Applying for an N161 Form to Stop Repossession 

Having your house repossessed after you’ve done everything to stop it is one of the most stressful things you can experience. Not only do you have to deal with the loss of your home, but you also have to deal with the financial stress of trying to find a new place to live. However, if you are facing repossession, it is important to remember that you are not alone.

To help you through this we will discuss the importance of the N161 form.

house evictions and repossessions

Can you appeal a repossession order? 

Yes, you can appeal a repossession order. Doing this reopens your case and lets another judge look at the details of your repossession. If yours is reopened, the original judge’s decision will be heard by a more senior judge. Even if the new judge feels that they would have made a different decision themselves, they will have to determine whether the previous judge was legally wrong to reach their decision. What’s important to note is that an appeal is never to appease someone unhappy about the ruling of a repossession order. 

To be able to get your house back, you will need specific grounds to make an appeal.

What are the grounds for an appeal?

To successfully appeal and stop your house repossession, you need to believe that the judge from your hearing made a legally wrong decision. Your appeal is based around:

  • Experiencing procedural irregularities
  • Having an unfair case
  • Demonstrating the ruling was incorrect

While the majority of decisions judges pass will be legally correct, they are not immune to making biased or wrong decisions. Since it is impossible to eliminate all errors from the judicial system we encourage the UK public to make appeals whenever possible.

Additionally, during the original hearing of your house repossession, you can ask the judge if you have the right to appeal. If you are permitted, make an application as soon as possible after your original possession hearing. 

How do you appeal house repossession?

If you lost your original case, you will need to complete an appellant’s notice, also known as an “N161 form”.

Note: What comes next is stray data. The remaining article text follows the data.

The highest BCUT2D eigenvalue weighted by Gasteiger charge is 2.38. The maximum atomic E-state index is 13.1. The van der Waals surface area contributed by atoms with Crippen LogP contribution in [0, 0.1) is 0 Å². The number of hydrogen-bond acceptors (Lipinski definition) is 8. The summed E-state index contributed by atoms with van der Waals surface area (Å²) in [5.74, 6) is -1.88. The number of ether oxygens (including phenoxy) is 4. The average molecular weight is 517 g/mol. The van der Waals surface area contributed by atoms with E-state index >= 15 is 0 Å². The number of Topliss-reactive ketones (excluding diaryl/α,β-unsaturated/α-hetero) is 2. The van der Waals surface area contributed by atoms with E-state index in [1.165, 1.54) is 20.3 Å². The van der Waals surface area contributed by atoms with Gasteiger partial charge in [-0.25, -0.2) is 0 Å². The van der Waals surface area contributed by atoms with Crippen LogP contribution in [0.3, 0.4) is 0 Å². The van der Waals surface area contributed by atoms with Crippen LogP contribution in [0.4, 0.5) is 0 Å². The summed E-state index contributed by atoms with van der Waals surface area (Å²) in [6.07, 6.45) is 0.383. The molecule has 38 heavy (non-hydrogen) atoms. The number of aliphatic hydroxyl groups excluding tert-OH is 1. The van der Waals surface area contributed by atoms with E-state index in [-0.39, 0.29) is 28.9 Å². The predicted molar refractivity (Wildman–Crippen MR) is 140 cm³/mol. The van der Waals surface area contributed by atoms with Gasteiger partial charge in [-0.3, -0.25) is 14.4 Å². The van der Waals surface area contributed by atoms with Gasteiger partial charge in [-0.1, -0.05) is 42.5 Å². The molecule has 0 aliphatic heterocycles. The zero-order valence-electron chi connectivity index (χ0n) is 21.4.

Using an appellant notice form N161 

To use an appellant notice form N161, you’ll need to submit it within 21 days of a repossession being ordered. This will then be lodged at court and a fee paid unless you are exempt from court fees. The fee for filing the N161 is £255.

Outcomes of an appellant notice form N161

The judge will usually make one of these three decisions regarding your form N161:

  • Keep the original verdict
  • Change the previous verdict
  • Request a new hearing

What happens at the new repossession hearing

Once you have been provided with a new hearing after using an N161 form, you will be able to bring an advisor or friend with you to the hearing. This hearing will typically not take place in a courtroom, rather it will be in your judge’s chambers. 

You must turn up to the new hearing otherwise the judge will likely keep the original hearing’s verdict. 

Can I get help with my N161 form?

Yes, you can. In fact, it’s highly recommended to have an expert on your side during the process. Since the N161 form is your last chance to stop your house from being repossessed, you should get all the help you possibly can. With years of experience in navigating legal proceedings surrounding repossession, you will be in safe hands if you choose to contact HMS to help you with your N161 form.

The N161 form is a complicated process, especially if you are navigating it alone. So, if you’re attempting to appeal the repossession of your home, it’s important to get help as soon as possible. Contact us immediately on 0808 109 3559 so that we help you through this process and stop the repossession of your home.